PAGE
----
• A discussion of usage and state data being recorded (types of data, location of sensors, )
  • Results of digital twin model compared with the actual real vehicle usage and state monitoring

RULES AND RESTRICTIONS FOR BOTH CHALLENGES:

1. Questions about either challenge should be sent to contest admin email:  elizabeth.b.ward@nasa.gov   NASA responses will be posted with the questions, anonymously, on our Question and Answer page.

2. This challenge is not open to non-US institutions.  We can only accept entries from US institutions. 

3. CONFLICT OF INTEREST AVOIDANCE :  Students and/or team faculty advisors may NOT contact or consult with NASA engineers, employees, or any person doing contract or grant work in the challenge area, including industry or academe during the time of the contest (Sept 2017-June 2018).

4.  OTHER CONFLICTS OF INTEREST:  University Faculty advisors who are receiving NASA or Industry funds should disclose the source of funding in the verification letter required for the student’s submission of an entry.  Funds received from NASA or Industry to perform research at the university in the same area as the challenge may be grounds for disqualification.  Please write to the contest administrator with questions about funding if you receive funds in the challenge area or if there is any question about a conflict of interest.

5. Students must demonstrate that their work is original and that only students were part of the design process from beginning to end.  The faculty advisor is responsible to verify that the work is original, done entirely by the students, and is free of plagiarism.

6.  A summary of a thorough literature review is required and should become the foundation of the design paper.

7.  Students must demonstrate that their work is original and that only students were part of the design process. 

8. The faculty advisor is responsible to verify that the work is original, done entirely by the students, and is free of plagiarism.   Faculty should state this in their endorsement letter, required with the entry package.

For information about ARMD programs, projects, and goals, please visit the following links.

https://www.nasa.gov/aeroresearch/about-armd

https://www.nasa.gov/aeroresearch/programs/tacp/description

https://www.nasa.gov/aeroresearch/programs/iasp

https://www.nasa.gov/aeroresearch/programs/aavp

 

WINNERS OF THE 2016-2017 Design Challenge are posted here, along with Honorable Mention teams in both categories.  This URL is the direct link to the Winners Page:
https://www.nasa.gov/aeroresearch/resources/aeronautics-student-competitions/2017

LAST YEAR’S CONTEST News:  A one-day symposium and tours for winners of the 2016-2017 contest is planned for late September. Pictures of the event and video excerpts will be available in mid to late October.

Two technical challenge areas were available for the 2016-2017 academic year.

Technical Area 1:   Supersonic Challenge 2016

Technical Area 2:  Low Noise Subsonic Challenge 2016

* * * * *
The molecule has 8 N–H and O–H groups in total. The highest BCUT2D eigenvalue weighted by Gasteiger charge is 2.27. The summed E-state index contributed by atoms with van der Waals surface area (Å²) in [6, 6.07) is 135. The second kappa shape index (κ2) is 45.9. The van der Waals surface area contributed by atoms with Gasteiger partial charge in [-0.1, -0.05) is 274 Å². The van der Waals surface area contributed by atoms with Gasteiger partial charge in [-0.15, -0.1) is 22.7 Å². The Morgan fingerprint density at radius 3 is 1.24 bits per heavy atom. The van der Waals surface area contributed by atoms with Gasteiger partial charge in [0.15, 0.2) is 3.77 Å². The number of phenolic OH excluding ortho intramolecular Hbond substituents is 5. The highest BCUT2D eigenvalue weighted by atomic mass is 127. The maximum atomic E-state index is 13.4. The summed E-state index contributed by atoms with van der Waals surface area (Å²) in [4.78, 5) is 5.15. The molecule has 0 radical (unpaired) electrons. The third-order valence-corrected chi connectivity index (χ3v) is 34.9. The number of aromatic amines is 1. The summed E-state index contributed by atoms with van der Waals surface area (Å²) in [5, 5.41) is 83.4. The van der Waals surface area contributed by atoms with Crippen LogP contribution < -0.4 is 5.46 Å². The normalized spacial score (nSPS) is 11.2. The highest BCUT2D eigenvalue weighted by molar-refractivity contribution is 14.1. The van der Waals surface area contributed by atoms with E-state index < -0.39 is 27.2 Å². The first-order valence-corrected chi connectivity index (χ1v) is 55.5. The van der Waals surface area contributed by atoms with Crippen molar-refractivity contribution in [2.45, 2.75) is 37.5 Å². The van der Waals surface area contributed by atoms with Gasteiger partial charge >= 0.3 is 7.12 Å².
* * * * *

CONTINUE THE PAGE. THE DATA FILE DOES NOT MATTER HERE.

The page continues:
2015-2016 Challenge Winners News:

Three teams from the DEP challenge were  recognized as the top three papers from 17 different team entries.  The announcement has been posted on the NASA Aeronautics Research Mission Directorate pages:

The web story is here:

http://www.nasa.gov/aero/students-get-charged-up-designing-future-electric-aircraft

The winning designs are posted here:

https://www.nasa.gov/aeroresearch/resources/design-competitions/2016


Below is a copy of the 2015-2016 Challenge

Design a Distributed Electric Propulsion Commuter Aircraft 
Download a pdf copy here:   DEP Design Challenge 2015  and ERA goals chart

Send questions to Elizabeth.B.Ward@nasa.gov

_________________________________________________________________________

2015 Electric Four Seat Aircraft Challenge Winners

First Place, Graduate Level

Tom Neuman, Georgia Tech

First Place, Undergraduate Level

University of California, Davis Team led by Ethan Kellogg

Second Place, Undergraduate Level

University of California, Davis Team led by Louis Edelman

Third Place, Undergraduate Level

Virginia Tech Team led by Drew Sullivan

Honorable Mention

University of California, Davis Team led by Andres Zuniga

2014 HALE UAS for Hurricane Tracking Mission Challenge Winners

The Gobble Hawk, Virginia Tech, First Place Team

The QQ541-1 Trident, Purdue University, Second Place Team

The Big WAHOO, University of Virginia, Third Place Team

For images and more details on the 2014 winners:

http://www.aeronautics.nasa.gov/design_comp.htm

 2013 UAS Firefighting Challenge Winners

Purdue University, First Place

Honorable Mention

  • Boston University
  • California Polytechnic Institute, Pomona Campus
  • University of Kansas
  • University of Wisconsin

NASA UAS Summer Internship Recipients

  • Kyle Smalling, California Polytechnic Institute, Pomona Campus
  • Brock Harden and Coryn Mickelson, University of Kansas
  • Jennifer Hull and Matthew Mannebach, University of Wisconsin